DENVER, Nov. 9 (UPI) -- As the rise in sea levels accelerates, the U.S. coastline will see dramatic changes such as Galveston moving more quickly to merge with the mainland.
Presenting his research at this week's annual meeting of the Geological Society of America in Denver, John Anderson, the Chair in Oceanography and professor of earth science at Rice University in Houston said the worst-case scenario would be a 90-centimeter boost in sea level by 2100 -- a rate of increase coastlines haven't experienced in about 8,000 years.
"On geologic time scales, barrier islands like Texas' Galveston and Padre islands retreat toward land," said Anderson. "The Galveston shoreline, for example, is moving about 1.5 meters inland every year. But the same forces that are slowly eroding the beaches on the windward side of the island deposit that sand on the leeward side, so the island itself remains a stable barrier, even though it marches slowly toward shore."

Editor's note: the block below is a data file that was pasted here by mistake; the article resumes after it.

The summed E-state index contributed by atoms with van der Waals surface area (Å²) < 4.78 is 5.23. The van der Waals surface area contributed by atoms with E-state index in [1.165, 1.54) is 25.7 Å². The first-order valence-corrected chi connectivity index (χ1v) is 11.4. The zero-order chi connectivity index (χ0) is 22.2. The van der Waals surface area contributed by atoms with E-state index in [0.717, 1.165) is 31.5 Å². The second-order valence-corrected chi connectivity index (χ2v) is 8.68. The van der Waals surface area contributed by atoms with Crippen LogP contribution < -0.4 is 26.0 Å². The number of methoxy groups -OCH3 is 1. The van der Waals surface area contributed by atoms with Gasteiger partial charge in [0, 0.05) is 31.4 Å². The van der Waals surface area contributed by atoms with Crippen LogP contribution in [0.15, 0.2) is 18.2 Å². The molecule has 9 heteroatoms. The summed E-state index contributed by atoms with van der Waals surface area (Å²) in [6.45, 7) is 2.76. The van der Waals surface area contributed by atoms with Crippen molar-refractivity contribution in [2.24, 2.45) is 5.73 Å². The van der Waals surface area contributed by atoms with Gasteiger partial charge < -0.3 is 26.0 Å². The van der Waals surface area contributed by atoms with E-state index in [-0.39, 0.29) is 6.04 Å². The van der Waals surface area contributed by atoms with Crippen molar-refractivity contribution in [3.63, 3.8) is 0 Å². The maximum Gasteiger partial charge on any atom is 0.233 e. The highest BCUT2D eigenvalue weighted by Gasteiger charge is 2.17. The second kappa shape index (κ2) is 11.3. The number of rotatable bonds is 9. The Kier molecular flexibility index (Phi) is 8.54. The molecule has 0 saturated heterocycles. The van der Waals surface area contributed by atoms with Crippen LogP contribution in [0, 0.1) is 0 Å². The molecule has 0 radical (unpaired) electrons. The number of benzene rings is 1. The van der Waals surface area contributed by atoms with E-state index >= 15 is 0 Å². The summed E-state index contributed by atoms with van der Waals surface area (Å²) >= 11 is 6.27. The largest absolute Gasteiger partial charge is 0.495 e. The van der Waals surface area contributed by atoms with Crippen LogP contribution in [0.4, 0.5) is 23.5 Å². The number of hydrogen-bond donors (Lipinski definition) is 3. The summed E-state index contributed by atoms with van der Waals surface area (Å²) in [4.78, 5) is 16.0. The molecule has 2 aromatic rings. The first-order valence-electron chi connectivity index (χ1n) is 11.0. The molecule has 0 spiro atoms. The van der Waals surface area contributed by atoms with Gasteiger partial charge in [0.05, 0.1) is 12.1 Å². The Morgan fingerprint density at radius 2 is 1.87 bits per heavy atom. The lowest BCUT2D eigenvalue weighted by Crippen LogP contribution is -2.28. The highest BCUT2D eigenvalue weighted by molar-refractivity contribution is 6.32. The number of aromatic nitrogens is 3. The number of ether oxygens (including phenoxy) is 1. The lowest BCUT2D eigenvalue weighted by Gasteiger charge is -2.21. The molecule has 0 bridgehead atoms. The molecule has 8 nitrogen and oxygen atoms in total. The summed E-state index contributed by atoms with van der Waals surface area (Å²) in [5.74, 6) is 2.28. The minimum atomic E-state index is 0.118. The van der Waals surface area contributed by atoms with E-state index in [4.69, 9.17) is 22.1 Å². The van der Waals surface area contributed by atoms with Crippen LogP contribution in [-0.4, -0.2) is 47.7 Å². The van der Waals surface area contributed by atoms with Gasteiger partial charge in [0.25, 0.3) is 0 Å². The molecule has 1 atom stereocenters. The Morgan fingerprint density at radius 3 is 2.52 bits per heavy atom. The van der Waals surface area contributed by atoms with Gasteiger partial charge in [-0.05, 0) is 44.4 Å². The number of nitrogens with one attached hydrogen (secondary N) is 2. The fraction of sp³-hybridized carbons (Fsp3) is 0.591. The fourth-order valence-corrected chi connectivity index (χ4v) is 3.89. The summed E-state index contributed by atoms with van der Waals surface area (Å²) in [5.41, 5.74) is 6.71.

Scientists know from oceanographic records that sea level has been rising worldwide for at least 10,000 years, but the trend toward slowing rates of sea level rise is expected to reverse this century, as global warming pushes rates back up.